Friday, May 8, 2009
Spirits of the Secret Keepers
Above, Katie John
Oh, those crumbling, crackling, aging, molding doll faces! What does my love of them say about me? I'm still trying to come up with a concise "artists statement" about that. I suspect that it has more to do with rejecting perfection than embracing decomposition but perhaps there is no difference between the two.
My Secret Keepers series has been a way to look intimately into the faces of characters I've met along the way, literally if not figuratively. They are so named because these particular inanimate beings hold countless secrets. These dolls were loved, coddled, thrown, lost. They overheard quiet giggles, jubilant birthday parties, arguments and pillow-muffled sobs. They witnessed unspeakable pain and unconditional love.
Recently I began processing the photos in a different way. Converting them to black and white, save for a feature or two, brings a haunting interpretation. Solarizing them accentuates the crevices and gives surreal outlines to what has become more a personality than a doll. The reaction is immediate; Are you repulsed? Feeling maternal? Are you yearning for your own innocence or you do you simply wonder what the story is behind each creature? Because these images are more haunting than the original series, I call them Spirits of the Secret Keepers.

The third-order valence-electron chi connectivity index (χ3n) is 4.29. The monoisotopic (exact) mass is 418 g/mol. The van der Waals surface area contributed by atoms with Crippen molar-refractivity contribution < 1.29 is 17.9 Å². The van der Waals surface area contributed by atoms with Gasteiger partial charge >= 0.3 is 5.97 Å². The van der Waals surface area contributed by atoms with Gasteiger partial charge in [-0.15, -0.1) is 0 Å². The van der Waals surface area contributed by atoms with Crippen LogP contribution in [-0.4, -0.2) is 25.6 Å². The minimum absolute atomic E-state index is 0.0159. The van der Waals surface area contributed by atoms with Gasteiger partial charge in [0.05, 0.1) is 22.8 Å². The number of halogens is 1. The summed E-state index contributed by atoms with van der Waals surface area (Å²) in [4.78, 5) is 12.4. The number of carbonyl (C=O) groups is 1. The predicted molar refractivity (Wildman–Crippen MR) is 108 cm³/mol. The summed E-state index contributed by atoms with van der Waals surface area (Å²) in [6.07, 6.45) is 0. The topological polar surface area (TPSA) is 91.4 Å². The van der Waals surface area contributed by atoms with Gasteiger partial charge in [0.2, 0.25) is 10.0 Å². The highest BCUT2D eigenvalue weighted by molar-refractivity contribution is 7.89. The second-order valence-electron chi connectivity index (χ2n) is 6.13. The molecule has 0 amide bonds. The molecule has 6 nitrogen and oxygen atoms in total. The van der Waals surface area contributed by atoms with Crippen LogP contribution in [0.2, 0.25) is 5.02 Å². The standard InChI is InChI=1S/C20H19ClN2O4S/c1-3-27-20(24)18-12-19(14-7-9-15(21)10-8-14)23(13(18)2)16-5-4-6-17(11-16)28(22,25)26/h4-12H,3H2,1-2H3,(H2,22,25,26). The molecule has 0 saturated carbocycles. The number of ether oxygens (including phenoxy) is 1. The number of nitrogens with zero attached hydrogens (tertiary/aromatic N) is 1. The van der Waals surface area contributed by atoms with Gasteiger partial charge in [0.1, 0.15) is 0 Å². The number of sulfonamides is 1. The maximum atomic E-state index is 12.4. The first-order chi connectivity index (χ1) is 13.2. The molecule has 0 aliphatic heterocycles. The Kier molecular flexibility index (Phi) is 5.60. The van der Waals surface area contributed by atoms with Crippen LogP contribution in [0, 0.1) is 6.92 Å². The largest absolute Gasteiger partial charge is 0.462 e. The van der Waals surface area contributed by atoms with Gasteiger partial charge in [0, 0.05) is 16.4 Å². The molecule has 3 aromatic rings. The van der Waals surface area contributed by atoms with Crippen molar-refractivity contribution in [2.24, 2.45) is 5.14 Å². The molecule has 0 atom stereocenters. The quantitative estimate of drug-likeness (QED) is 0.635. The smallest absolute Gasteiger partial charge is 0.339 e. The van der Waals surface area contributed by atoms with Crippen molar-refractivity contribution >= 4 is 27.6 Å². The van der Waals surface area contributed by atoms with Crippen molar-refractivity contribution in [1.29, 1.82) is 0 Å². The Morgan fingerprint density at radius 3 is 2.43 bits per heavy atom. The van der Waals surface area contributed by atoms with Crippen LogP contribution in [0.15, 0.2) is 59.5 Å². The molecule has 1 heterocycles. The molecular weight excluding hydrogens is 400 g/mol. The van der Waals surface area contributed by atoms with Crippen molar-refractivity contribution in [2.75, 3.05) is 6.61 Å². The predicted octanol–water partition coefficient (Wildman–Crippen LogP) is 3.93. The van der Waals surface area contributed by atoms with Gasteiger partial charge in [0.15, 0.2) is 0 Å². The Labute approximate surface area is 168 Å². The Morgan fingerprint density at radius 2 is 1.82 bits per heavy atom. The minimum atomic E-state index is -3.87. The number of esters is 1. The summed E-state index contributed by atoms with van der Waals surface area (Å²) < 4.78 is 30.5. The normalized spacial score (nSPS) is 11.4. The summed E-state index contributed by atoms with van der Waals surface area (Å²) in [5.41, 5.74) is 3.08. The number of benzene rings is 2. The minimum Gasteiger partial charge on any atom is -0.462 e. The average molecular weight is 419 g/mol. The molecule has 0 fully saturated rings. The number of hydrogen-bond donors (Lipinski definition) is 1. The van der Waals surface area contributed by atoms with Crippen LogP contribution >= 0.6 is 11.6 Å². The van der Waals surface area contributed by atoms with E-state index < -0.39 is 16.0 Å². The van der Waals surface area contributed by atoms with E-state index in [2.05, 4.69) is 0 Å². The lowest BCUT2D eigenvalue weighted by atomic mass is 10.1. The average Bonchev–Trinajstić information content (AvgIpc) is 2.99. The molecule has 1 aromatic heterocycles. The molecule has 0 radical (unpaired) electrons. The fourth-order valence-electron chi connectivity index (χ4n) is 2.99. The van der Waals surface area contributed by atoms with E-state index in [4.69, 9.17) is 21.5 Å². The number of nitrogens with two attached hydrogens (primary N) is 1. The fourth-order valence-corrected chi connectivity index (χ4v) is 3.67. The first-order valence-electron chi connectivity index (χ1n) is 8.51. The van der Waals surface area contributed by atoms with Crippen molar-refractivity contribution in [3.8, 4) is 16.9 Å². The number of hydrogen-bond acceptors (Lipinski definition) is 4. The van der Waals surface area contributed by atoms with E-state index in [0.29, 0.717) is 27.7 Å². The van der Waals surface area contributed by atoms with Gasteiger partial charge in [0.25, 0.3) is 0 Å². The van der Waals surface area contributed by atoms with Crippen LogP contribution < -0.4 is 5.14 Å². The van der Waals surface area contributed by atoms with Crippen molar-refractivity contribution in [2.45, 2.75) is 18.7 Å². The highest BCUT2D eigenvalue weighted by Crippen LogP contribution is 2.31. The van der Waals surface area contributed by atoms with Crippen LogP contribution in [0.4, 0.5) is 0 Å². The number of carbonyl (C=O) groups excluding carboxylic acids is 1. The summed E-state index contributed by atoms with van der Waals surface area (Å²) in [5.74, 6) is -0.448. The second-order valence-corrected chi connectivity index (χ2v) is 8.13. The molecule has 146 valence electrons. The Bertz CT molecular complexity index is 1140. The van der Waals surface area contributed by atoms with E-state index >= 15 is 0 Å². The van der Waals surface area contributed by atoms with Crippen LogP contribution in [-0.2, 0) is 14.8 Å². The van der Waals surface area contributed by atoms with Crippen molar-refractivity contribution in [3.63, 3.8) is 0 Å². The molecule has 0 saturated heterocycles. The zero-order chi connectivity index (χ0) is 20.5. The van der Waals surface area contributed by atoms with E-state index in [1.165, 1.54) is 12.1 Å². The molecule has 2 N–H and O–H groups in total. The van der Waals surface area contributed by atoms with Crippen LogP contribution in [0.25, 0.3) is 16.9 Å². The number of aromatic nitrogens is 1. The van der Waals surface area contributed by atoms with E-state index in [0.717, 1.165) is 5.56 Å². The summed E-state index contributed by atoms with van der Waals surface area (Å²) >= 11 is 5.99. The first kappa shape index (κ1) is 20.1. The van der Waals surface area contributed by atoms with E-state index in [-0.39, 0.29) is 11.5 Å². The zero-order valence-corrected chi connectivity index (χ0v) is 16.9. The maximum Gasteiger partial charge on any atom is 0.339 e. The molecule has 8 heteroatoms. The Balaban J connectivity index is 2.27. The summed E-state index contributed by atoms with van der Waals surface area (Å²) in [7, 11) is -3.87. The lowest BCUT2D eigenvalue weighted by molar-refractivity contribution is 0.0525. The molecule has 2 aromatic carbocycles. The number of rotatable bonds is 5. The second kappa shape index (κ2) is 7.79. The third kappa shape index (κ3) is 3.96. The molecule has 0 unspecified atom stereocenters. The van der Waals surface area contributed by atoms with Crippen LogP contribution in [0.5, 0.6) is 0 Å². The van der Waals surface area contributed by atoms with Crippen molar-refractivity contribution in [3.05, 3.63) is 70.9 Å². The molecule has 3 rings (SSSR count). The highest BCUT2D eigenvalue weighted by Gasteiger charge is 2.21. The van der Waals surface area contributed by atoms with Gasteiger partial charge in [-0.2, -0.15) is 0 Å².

I've worked on this series for about two and a half years now and still love it. I'm always looking for dolls to add to the series, so please let me know if you have any you think might be appropriate. They will of course be returned unscathed, so to speak. One woman brought me a doll that she was holding in her arms like a baby. "Will you take good care of her?" she asked as if it were an infant. They are extensions of ourselves. At least extension of aspects of ourselves. For this reason I consider each one to be a portrait rather than a still life.